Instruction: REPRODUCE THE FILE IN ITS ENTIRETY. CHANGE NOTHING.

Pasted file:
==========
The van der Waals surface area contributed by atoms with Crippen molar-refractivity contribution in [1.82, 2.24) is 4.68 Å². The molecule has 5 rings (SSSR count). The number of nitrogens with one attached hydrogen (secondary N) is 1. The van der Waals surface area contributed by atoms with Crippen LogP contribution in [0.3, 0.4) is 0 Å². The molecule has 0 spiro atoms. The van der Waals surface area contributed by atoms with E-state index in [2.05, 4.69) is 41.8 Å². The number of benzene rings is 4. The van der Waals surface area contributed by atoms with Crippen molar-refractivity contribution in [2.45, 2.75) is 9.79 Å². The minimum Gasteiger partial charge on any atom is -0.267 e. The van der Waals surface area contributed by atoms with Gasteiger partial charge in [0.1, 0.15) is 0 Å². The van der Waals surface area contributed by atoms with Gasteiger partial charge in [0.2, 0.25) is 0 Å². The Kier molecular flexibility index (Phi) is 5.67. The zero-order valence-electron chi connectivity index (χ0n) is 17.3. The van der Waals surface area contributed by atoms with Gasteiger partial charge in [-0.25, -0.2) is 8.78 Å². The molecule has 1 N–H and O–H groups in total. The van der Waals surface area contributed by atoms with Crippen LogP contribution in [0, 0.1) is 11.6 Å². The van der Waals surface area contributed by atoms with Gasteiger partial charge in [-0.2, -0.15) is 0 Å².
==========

The van der Waals surface area contributed by atoms with Crippen molar-refractivity contribution in [1.82, 2.24) is 4.68 Å². The molecule has 5 rings (SSSR count). The number of nitrogens with one attached hydrogen (secondary N) is 1. The van der Waals surface area contributed by atoms with Crippen LogP contribution in [0.3, 0.4) is 0 Å². The molecule has 0 spiro atoms. The van der Waals surface area contributed by atoms with E-state index in [2.05, 4.69) is 41.8 Å². The number of benzene rings is 4. The van der Waals surface area contributed by atoms with Crippen molar-refractivity contribution in [2.45, 2.75) is 9.79 Å². The minimum Gasteiger partial charge on any atom is -0.267 e. The van der Waals surface area contributed by atoms with Gasteiger partial charge in [0.1, 0.15) is 0 Å². The van der Waals surface area contributed by atoms with Gasteiger partial charge in [0.2, 0.25) is 0 Å². The Kier molecular flexibility index (Phi) is 5.67. The zero-order valence-electron chi connectivity index (χ0n) is 17.3. The van der Waals surface area contributed by atoms with Gasteiger partial charge in [-0.25, -0.2) is 8.78 Å². The molecule has 1 N–H and O–H groups in total. The van der Waals surface area contributed by atoms with Crippen LogP contribution in [0, 0.1) is 11.6 Å². The van der Waals surface area contributed by atoms with Gasteiger partial charge in [-0.2, -0.15) is 0 Å².